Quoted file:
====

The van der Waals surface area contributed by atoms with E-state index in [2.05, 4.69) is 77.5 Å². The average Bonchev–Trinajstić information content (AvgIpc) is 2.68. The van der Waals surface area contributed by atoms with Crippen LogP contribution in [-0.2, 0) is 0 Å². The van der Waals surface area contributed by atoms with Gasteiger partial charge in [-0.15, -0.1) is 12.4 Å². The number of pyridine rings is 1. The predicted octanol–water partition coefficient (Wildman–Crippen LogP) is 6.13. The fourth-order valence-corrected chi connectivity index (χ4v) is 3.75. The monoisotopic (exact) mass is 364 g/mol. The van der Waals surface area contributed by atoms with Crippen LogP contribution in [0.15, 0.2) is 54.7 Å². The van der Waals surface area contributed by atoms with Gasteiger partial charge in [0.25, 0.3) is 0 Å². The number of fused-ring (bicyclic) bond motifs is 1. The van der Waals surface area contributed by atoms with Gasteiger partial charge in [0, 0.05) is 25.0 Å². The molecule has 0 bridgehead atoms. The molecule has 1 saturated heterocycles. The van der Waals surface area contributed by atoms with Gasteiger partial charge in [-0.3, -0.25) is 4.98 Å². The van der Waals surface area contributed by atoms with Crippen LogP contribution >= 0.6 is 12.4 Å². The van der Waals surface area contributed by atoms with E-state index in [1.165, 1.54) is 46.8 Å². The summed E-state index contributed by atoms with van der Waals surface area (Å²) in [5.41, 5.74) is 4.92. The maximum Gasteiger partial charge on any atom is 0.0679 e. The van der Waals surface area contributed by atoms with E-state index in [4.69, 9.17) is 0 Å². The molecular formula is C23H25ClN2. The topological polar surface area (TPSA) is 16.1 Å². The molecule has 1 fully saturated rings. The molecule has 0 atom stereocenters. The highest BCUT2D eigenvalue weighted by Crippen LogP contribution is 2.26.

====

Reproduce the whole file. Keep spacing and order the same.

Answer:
The van der Waals surface area contributed by atoms with E-state index in [2.05, 4.69) is 77.5 Å². The average Bonchev–Trinajstić information content (AvgIpc) is 2.68. The van der Waals surface area contributed by atoms with Crippen LogP contribution in [-0.2, 0) is 0 Å². The van der Waals surface area contributed by atoms with Gasteiger partial charge in [-0.15, -0.1) is 12.4 Å². The number of pyridine rings is 1. The predicted octanol–water partition coefficient (Wildman–Crippen LogP) is 6.13. The fourth-order valence-corrected chi connectivity index (χ4v) is 3.75. The monoisotopic (exact) mass is 364 g/mol. The van der Waals surface area contributed by atoms with Crippen LogP contribution in [0.15, 0.2) is 54.7 Å². The van der Waals surface area contributed by atoms with Gasteiger partial charge in [0.25, 0.3) is 0 Å². The number of fused-ring (bicyclic) bond motifs is 1. The van der Waals surface area contributed by atoms with Gasteiger partial charge in [0, 0.05) is 25.0 Å². The molecule has 0 bridgehead atoms. The molecule has 1 saturated heterocycles. The van der Waals surface area contributed by atoms with Gasteiger partial charge in [-0.3, -0.25) is 4.98 Å². The van der Waals surface area contributed by atoms with Crippen LogP contribution >= 0.6 is 12.4 Å². The van der Waals surface area contributed by atoms with E-state index in [1.165, 1.54) is 46.8 Å². The summed E-state index contributed by atoms with van der Waals surface area (Å²) in [5.41, 5.74) is 4.92. The maximum Gasteiger partial charge on any atom is 0.0679 e. The van der Waals surface area contributed by atoms with E-state index in [4.69, 9.17) is 0 Å². The molecular formula is C23H25ClN2. The topological polar surface area (TPSA) is 16.1 Å². The molecule has 1 fully saturated rings. The molecule has 0 atom stereocenters. The highest BCUT2D eigenvalue weighted by Crippen LogP contribution is 2.26.